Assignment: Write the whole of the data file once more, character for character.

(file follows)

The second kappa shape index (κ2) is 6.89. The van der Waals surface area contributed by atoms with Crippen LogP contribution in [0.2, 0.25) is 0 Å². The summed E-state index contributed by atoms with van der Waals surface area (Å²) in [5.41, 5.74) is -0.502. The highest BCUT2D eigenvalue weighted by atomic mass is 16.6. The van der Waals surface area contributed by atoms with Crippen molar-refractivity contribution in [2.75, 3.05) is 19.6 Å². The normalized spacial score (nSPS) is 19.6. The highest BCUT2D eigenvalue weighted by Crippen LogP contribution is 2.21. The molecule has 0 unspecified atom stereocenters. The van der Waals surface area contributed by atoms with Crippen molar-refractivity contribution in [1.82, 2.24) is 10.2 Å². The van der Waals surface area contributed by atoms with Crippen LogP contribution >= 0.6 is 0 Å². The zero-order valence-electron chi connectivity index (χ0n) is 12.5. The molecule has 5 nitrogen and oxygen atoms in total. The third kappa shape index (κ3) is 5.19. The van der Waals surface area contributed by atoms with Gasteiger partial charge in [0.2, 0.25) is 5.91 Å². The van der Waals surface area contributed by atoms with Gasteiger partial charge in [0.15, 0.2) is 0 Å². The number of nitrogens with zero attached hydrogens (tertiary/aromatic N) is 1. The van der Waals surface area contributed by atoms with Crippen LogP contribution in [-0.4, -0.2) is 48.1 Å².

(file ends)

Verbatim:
The second kappa shape index (κ2) is 6.89. The van der Waals surface area contributed by atoms with Crippen LogP contribution in [0.2, 0.25) is 0 Å². The summed E-state index contributed by atoms with van der Waals surface area (Å²) in [5.41, 5.74) is -0.502. The highest BCUT2D eigenvalue weighted by atomic mass is 16.6. The van der Waals surface area contributed by atoms with Crippen molar-refractivity contribution in [2.75, 3.05) is 19.6 Å². The normalized spacial score (nSPS) is 19.6. The highest BCUT2D eigenvalue weighted by Crippen LogP contribution is 2.21. The molecule has 0 unspecified atom stereocenters. The van der Waals surface area contributed by atoms with Crippen molar-refractivity contribution in [1.82, 2.24) is 10.2 Å². The van der Waals surface area contributed by atoms with Crippen LogP contribution >= 0.6 is 0 Å². The zero-order valence-electron chi connectivity index (χ0n) is 12.5. The molecule has 5 nitrogen and oxygen atoms in total. The third kappa shape index (κ3) is 5.19. The van der Waals surface area contributed by atoms with Gasteiger partial charge in [0.2, 0.25) is 5.91 Å². The van der Waals surface area contributed by atoms with Gasteiger partial charge in [0.15, 0.2) is 0 Å². The number of nitrogens with zero attached hydrogens (tertiary/aromatic N) is 1. The van der Waals surface area contributed by atoms with Crippen LogP contribution in [-0.4, -0.2) is 48.1 Å².